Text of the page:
Leviticus 3:16
And the priest shall burn them upon the altar: it is the food of the offering made by fire for a sweet savour: all the fat is the LORD'S.
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(16) Shall burn them.—That is, the fat pieces which have thus been specified (see Leviticus 4:35), because they constitute the bread of Jehovah; they are to ascend in a sweet-smelling savour to heaven. (See Leviticus 1:9).

All the fat is the Lord’s.—This part of the verse is intimately connected with the following verse. As the fat belongs to the Lord, it is therefore enacted as a perpetual statute that it must never be eaten.

Leviticus 3:16. Shall burn them — The parts mentioned, among which the tail is not one, as it was in the sheep, because that in goats is a refuse part. All the fat is the Lord’s — This is to be limited, 1st, To those beasts which were offered or offerable in sacrifice, as it is explained, Leviticus 7:23; Leviticus 7:25. 2d, To that kind of fat which is above mentioned, and required to be offered, which was separated, or easily separable from the flesh: for the fat which was here and there mixed with the flesh they might eat.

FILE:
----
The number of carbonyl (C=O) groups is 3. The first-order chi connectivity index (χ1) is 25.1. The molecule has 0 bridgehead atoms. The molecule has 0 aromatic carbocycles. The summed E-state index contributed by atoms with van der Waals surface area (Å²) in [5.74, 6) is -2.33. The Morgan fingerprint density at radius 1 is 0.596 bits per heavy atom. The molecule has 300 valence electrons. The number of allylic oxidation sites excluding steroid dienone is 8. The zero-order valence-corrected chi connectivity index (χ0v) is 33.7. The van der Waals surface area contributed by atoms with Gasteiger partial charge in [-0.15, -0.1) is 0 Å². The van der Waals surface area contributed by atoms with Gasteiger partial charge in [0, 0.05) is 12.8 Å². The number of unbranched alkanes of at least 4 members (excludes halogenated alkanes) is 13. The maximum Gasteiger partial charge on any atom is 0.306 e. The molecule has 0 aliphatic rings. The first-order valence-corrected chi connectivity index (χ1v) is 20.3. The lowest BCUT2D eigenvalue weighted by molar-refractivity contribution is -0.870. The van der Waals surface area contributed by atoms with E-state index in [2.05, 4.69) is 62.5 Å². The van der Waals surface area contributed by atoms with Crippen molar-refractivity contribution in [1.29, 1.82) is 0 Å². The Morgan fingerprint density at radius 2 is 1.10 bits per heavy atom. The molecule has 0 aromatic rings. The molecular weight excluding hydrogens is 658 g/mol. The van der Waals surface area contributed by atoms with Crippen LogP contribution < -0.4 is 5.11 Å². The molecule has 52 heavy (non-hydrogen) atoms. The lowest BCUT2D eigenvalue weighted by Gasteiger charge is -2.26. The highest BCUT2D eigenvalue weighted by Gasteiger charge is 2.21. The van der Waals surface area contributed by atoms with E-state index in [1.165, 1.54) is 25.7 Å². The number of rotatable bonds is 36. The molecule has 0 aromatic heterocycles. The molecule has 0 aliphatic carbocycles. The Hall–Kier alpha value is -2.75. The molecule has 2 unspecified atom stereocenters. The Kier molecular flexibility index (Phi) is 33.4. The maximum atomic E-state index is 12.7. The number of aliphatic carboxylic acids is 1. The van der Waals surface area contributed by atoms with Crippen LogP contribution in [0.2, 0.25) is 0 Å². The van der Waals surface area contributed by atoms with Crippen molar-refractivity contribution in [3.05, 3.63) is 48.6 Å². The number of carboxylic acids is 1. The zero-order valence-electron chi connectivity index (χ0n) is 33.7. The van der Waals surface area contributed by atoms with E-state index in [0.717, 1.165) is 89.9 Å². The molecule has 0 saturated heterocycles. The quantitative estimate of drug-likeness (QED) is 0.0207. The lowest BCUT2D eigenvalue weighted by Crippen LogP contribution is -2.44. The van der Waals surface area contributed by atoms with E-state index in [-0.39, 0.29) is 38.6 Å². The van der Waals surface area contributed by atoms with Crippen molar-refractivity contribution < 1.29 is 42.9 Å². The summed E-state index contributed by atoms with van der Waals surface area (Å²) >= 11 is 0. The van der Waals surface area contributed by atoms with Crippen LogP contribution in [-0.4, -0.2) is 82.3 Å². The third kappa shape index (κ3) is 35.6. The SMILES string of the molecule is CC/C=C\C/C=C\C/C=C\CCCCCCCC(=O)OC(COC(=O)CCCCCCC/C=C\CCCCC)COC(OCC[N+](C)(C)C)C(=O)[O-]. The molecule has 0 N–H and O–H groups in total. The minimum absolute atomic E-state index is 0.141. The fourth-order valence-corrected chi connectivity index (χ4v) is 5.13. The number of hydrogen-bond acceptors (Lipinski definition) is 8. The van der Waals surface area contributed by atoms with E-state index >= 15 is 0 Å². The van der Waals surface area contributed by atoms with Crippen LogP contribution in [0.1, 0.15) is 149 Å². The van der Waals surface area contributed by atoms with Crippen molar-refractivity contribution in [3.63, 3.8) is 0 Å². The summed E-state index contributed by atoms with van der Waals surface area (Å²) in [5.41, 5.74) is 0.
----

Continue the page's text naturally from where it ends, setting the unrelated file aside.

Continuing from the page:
3:6-17 Here is a law that they should eat neither fat nor blood. As for the fat, it means the fat of the inwards, the suet. The blood was forbidden for the same reason; because it was God's part of every sacrifice. God would not permit the blood that made atonement to be used as a common thing, Heb 10:29; nor will he allow us, though we have the comfort of the atonement made, to claim for ourselves any share in the honour of making it. This taught the Jews to observe distinction between common and sacred things; it kept them separate from idolaters. It would impress them more deeply with the belief of some important mystery in the shedding of the blood and the burning the fat of their solemn sacrifices. Christ, as the Prince of peace, made peace with the blood of his cross. Through him the believer is reconciled to God; and having the peace of God in his heart, he is disposed to follow peace with all men. May the Lord multiply grace, mercy, and peace, to all who desire to bear the Christian character.Rather, as food of an offering made by fire for a sweet savour, shall all the fat be for Yahweh. Our bodily taste and smell furnish figures of the satisfaction with which the Lord accepts the appointed symbols of the true worship of the heart. All that was sent up in the fire of the altar, including the parts of the sin-offering Leviticus 4:31, as well as the burnt-offering (Leviticus 1:9, etc.), was accepted for "a sweet savour": but the word food may here have a special fitness in its application to the peace-offering, which served for food also to the priests and the offerer, and so symbolized communion between the Lord, His ministers, and His worshippers.